Chapter

Rhetoric and argumentation: the unity of the field

Michel Meyer

in What is Rhetoric?

Published in print August 2017 | ISBN: 9780199691821
Published online August 2017 | e-ISBN: 9780191841569 | DOI: http://dx.doi.org/10.1093/oso/9780199691821.003.0003
Rhetoric and argumentation: the unity of the field

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Rhetoric has always been torn between the rhetoric of figures and the rhetoric of conflicts or arguments, as if rhetoric were exclusively one or the other. This is a false dilemma. Both types of rhetoric hinge on the same structure. A common formula is provided in Chapter 3 which unifies rhetoric stricto sensu and rhetoric as argumentation as two distinct but related strategies adopted according to the level of problematicity of the questions at stake, thereby giving unity to the field called “Rhetoric.” Highly problematic questions require arguments to justify their answers; non-divisive ones can be treated rhetorically through their answers as if they were self-evident. Another classic problem is how to understand the difference between logic and rhetoric. The difference between the two is due to the presence of questions explicitly answered in the premises in logic and only suggested (or remaining indeterminate) in rhetoric.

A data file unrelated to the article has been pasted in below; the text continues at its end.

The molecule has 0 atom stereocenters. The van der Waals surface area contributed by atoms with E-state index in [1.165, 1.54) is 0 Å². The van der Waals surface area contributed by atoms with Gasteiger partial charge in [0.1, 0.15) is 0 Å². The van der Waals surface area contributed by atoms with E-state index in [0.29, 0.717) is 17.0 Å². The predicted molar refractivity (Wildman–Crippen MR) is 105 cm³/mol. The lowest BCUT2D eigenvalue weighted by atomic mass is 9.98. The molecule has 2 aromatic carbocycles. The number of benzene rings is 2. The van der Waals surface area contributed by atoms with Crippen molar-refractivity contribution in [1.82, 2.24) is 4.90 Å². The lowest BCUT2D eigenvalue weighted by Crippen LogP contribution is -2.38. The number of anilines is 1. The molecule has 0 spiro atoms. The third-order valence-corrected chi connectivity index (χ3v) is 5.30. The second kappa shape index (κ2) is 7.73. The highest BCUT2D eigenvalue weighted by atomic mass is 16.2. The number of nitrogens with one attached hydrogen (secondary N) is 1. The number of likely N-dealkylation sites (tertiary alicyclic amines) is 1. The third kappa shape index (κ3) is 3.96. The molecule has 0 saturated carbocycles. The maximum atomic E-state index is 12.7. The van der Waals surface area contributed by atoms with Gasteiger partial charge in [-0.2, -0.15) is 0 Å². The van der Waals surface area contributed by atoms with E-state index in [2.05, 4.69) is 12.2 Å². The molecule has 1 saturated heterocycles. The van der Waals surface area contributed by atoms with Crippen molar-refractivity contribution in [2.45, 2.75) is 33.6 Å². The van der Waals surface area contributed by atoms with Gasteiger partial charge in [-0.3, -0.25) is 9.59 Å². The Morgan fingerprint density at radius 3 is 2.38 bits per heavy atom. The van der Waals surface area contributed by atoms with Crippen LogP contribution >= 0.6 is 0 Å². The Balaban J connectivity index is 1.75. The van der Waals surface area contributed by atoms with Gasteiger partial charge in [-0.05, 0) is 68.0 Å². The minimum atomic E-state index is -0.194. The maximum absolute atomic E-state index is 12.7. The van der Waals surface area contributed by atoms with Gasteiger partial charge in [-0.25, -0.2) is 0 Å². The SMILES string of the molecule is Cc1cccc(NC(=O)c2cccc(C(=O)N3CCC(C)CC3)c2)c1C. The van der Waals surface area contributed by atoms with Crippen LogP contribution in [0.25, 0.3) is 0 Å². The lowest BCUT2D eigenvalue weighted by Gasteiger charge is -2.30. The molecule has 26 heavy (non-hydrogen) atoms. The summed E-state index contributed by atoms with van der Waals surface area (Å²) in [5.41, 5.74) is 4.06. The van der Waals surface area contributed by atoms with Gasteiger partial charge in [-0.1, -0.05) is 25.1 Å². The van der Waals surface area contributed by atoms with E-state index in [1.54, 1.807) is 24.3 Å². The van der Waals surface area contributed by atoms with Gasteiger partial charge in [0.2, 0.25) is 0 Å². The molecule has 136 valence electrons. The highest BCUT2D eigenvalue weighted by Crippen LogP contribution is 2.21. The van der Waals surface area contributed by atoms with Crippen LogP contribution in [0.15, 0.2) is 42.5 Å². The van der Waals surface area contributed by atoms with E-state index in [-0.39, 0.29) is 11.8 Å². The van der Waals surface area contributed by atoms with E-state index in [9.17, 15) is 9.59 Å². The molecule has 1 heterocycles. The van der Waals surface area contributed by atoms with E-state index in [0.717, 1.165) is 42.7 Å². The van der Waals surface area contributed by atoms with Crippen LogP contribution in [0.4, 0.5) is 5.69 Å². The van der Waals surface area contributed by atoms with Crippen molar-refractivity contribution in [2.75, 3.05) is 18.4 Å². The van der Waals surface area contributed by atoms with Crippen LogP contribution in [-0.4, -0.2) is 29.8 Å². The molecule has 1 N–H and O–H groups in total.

Keywords: questioning; argumentation; figurative speech; inference; logic

Chapter.  7873 words.  Illustrated.

Subjects: Semantics

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